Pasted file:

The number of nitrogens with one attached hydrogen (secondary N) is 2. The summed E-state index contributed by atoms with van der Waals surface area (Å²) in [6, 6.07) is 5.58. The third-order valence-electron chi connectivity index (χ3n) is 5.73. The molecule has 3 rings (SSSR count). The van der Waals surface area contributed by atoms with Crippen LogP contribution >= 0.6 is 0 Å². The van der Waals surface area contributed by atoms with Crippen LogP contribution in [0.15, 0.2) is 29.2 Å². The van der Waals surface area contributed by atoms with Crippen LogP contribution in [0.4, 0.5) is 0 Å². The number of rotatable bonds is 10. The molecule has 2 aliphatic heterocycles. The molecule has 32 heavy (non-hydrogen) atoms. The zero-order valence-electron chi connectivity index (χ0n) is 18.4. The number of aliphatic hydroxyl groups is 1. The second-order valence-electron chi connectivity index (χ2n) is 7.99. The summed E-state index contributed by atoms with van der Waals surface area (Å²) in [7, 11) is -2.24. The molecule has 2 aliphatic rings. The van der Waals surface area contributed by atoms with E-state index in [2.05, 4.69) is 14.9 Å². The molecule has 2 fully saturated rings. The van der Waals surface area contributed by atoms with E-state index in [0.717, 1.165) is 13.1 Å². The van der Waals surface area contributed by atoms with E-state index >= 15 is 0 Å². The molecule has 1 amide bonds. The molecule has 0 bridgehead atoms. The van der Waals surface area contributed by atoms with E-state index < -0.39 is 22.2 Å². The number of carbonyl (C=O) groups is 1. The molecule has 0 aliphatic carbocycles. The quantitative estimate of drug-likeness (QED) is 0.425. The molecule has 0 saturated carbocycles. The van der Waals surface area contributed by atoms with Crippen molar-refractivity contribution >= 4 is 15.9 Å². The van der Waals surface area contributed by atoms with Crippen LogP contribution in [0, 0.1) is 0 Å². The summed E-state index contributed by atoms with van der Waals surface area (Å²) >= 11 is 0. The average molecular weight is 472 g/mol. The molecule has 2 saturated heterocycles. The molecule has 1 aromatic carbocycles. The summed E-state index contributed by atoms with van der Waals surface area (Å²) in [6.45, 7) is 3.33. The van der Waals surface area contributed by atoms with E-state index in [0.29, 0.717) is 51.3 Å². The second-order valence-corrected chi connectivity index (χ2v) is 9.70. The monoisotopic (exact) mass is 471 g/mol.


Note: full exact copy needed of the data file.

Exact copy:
The number of nitrogens with one attached hydrogen (secondary N) is 2. The summed E-state index contributed by atoms with van der Waals surface area (Å²) in [6, 6.07) is 5.58. The third-order valence-electron chi connectivity index (χ3n) is 5.73. The molecule has 3 rings (SSSR count). The van der Waals surface area contributed by atoms with Crippen LogP contribution >= 0.6 is 0 Å². The van der Waals surface area contributed by atoms with Crippen LogP contribution in [0.15, 0.2) is 29.2 Å². The van der Waals surface area contributed by atoms with Crippen LogP contribution in [0.4, 0.5) is 0 Å². The number of rotatable bonds is 10. The molecule has 2 aliphatic heterocycles. The molecule has 32 heavy (non-hydrogen) atoms. The zero-order valence-electron chi connectivity index (χ0n) is 18.4. The number of aliphatic hydroxyl groups is 1. The second-order valence-electron chi connectivity index (χ2n) is 7.99. The summed E-state index contributed by atoms with van der Waals surface area (Å²) in [7, 11) is -2.24. The molecule has 2 aliphatic rings. The van der Waals surface area contributed by atoms with E-state index in [2.05, 4.69) is 14.9 Å². The molecule has 2 fully saturated rings. The van der Waals surface area contributed by atoms with E-state index in [0.717, 1.165) is 13.1 Å². The van der Waals surface area contributed by atoms with E-state index >= 15 is 0 Å². The molecule has 1 amide bonds. The molecule has 0 bridgehead atoms. The van der Waals surface area contributed by atoms with E-state index < -0.39 is 22.2 Å². The number of carbonyl (C=O) groups is 1. The molecule has 0 aliphatic carbocycles. The quantitative estimate of drug-likeness (QED) is 0.425. The molecule has 0 saturated carbocycles. The van der Waals surface area contributed by atoms with Crippen molar-refractivity contribution >= 4 is 15.9 Å². The van der Waals surface area contributed by atoms with Crippen LogP contribution in [0, 0.1) is 0 Å². The summed E-state index contributed by atoms with van der Waals surface area (Å²) >= 11 is 0. The average molecular weight is 472 g/mol. The molecule has 2 saturated heterocycles. The molecule has 1 aromatic carbocycles. The summed E-state index contributed by atoms with van der Waals surface area (Å²) in [6.45, 7) is 3.33. The van der Waals surface area contributed by atoms with E-state index in [0.29, 0.717) is 51.3 Å². The second-order valence-corrected chi connectivity index (χ2v) is 9.70. The monoisotopic (exact) mass is 471 g/mol.